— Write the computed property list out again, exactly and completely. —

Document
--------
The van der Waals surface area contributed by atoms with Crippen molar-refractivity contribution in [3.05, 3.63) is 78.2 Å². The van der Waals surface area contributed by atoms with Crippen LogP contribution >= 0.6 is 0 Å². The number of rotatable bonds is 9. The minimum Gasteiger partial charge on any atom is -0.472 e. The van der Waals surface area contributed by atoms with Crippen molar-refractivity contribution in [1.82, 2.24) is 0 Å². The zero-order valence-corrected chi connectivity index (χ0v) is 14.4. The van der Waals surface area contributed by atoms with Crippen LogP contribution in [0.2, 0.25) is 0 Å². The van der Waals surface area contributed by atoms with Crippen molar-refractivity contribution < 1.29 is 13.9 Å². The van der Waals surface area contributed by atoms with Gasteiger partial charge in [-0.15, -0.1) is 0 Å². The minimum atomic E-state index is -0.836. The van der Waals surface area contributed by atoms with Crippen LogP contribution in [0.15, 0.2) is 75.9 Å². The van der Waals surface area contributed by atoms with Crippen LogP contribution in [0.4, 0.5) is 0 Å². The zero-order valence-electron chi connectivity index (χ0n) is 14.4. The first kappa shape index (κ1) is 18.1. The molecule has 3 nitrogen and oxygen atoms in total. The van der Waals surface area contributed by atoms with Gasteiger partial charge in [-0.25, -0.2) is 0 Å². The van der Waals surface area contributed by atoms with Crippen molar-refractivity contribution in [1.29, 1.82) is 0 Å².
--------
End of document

The van der Waals surface area contributed by atoms with Crippen molar-refractivity contribution in [3.05, 3.63) is 78.2 Å². The van der Waals surface area contributed by atoms with Crippen LogP contribution >= 0.6 is 0 Å². The number of rotatable bonds is 9. The minimum Gasteiger partial charge on any atom is -0.472 e. The van der Waals surface area contributed by atoms with Crippen molar-refractivity contribution in [1.82, 2.24) is 0 Å². The zero-order valence-corrected chi connectivity index (χ0v) is 14.4. The van der Waals surface area contributed by atoms with Crippen LogP contribution in [0.2, 0.25) is 0 Å². The van der Waals surface area contributed by atoms with Crippen molar-refractivity contribution < 1.29 is 13.9 Å². The van der Waals surface area contributed by atoms with Gasteiger partial charge in [-0.15, -0.1) is 0 Å². The minimum atomic E-state index is -0.836. The van der Waals surface area contributed by atoms with Crippen LogP contribution in [0.15, 0.2) is 75.9 Å². The van der Waals surface area contributed by atoms with Crippen LogP contribution in [0.4, 0.5) is 0 Å². The zero-order valence-electron chi connectivity index (χ0n) is 14.4. The first kappa shape index (κ1) is 18.1. The molecule has 3 nitrogen and oxygen atoms in total. The van der Waals surface area contributed by atoms with Gasteiger partial charge in [-0.25, -0.2) is 0 Å². The van der Waals surface area contributed by atoms with Crippen molar-refractivity contribution in [1.29, 1.82) is 0 Å².